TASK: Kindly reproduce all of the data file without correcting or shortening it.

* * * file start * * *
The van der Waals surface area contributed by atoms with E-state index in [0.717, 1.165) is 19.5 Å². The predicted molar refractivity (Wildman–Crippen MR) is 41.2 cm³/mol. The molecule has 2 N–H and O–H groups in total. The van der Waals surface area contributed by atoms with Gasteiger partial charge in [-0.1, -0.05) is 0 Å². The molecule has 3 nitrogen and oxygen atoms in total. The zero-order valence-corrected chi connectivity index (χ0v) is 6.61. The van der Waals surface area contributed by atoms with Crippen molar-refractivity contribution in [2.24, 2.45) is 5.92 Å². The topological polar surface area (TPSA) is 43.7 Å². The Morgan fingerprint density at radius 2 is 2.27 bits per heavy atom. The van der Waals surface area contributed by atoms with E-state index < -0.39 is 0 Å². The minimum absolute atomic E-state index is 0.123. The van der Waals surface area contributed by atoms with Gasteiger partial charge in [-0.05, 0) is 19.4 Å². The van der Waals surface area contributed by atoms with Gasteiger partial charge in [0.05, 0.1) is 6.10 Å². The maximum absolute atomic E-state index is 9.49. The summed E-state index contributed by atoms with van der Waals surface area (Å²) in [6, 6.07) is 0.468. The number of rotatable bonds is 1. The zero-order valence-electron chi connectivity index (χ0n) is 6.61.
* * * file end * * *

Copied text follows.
The van der Waals surface area contributed by atoms with E-state index in [0.717, 1.165) is 19.5 Å². The predicted molar refractivity (Wildman–Crippen MR) is 41.2 cm³/mol. The molecule has 2 N–H and O–H groups in total. The van der Waals surface area contributed by atoms with Gasteiger partial charge in [-0.1, -0.05) is 0 Å². The molecule has 3 nitrogen and oxygen atoms in total. The zero-order valence-corrected chi connectivity index (χ0v) is 6.61. The van der Waals surface area contributed by atoms with Crippen molar-refractivity contribution in [2.24, 2.45) is 5.92 Å². The topological polar surface area (TPSA) is 43.7 Å². The Morgan fingerprint density at radius 2 is 2.27 bits per heavy atom. The van der Waals surface area contributed by atoms with E-state index < -0.39 is 0 Å². The minimum absolute atomic E-state index is 0.123. The van der Waals surface area contributed by atoms with Gasteiger partial charge in [-0.05, 0) is 19.4 Å². The van der Waals surface area contributed by atoms with Gasteiger partial charge in [0.05, 0.1) is 6.10 Å². The maximum absolute atomic E-state index is 9.49. The summed E-state index contributed by atoms with van der Waals surface area (Å²) in [6, 6.07) is 0.468. The number of rotatable bonds is 1. The zero-order valence-electron chi connectivity index (χ0n) is 6.61.